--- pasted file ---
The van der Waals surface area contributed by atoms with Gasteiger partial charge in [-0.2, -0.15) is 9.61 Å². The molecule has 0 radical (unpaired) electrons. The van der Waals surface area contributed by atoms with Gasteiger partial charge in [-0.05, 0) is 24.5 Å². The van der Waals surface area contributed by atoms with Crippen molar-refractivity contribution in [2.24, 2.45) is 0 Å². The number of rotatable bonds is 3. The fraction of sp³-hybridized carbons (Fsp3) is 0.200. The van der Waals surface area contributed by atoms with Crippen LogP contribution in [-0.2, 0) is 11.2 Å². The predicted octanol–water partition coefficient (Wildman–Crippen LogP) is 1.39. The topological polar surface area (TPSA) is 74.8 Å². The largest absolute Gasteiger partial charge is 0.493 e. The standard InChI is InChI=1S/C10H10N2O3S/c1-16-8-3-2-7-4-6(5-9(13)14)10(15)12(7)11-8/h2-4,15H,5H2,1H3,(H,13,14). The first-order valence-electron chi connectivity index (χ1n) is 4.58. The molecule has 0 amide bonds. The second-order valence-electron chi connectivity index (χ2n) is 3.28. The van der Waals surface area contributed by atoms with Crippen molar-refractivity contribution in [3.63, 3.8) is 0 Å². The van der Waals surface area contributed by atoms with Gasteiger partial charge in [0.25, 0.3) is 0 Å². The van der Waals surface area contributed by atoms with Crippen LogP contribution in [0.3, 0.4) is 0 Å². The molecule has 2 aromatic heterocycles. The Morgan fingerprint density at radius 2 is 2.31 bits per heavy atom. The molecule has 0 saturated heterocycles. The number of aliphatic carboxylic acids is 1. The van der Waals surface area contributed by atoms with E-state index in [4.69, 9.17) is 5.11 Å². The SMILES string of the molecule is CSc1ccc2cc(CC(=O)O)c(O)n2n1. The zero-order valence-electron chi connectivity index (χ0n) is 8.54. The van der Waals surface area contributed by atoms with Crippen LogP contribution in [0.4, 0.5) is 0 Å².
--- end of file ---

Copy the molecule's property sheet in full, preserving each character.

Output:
The van der Waals surface area contributed by atoms with Gasteiger partial charge in [-0.2, -0.15) is 9.61 Å². The molecule has 0 radical (unpaired) electrons. The van der Waals surface area contributed by atoms with Gasteiger partial charge in [-0.05, 0) is 24.5 Å². The van der Waals surface area contributed by atoms with Crippen molar-refractivity contribution in [2.24, 2.45) is 0 Å². The number of rotatable bonds is 3. The fraction of sp³-hybridized carbons (Fsp3) is 0.200. The van der Waals surface area contributed by atoms with Crippen LogP contribution in [-0.2, 0) is 11.2 Å². The predicted octanol–water partition coefficient (Wildman–Crippen LogP) is 1.39. The topological polar surface area (TPSA) is 74.8 Å². The largest absolute Gasteiger partial charge is 0.493 e. The standard InChI is InChI=1S/C10H10N2O3S/c1-16-8-3-2-7-4-6(5-9(13)14)10(15)12(7)11-8/h2-4,15H,5H2,1H3,(H,13,14). The first-order valence-electron chi connectivity index (χ1n) is 4.58. The molecule has 0 amide bonds. The second-order valence-electron chi connectivity index (χ2n) is 3.28. The van der Waals surface area contributed by atoms with Crippen molar-refractivity contribution in [3.63, 3.8) is 0 Å². The van der Waals surface area contributed by atoms with Gasteiger partial charge in [0.25, 0.3) is 0 Å². The van der Waals surface area contributed by atoms with Crippen LogP contribution in [0.3, 0.4) is 0 Å². The molecule has 2 aromatic heterocycles. The Morgan fingerprint density at radius 2 is 2.31 bits per heavy atom. The molecule has 0 saturated heterocycles. The number of aliphatic carboxylic acids is 1. The van der Waals surface area contributed by atoms with E-state index in [4.69, 9.17) is 5.11 Å². The SMILES string of the molecule is CSc1ccc2cc(CC(=O)O)c(O)n2n1. The zero-order valence-electron chi connectivity index (χ0n) is 8.54. The van der Waals surface area contributed by atoms with Crippen LogP contribution in [0.4, 0.5) is 0 Å².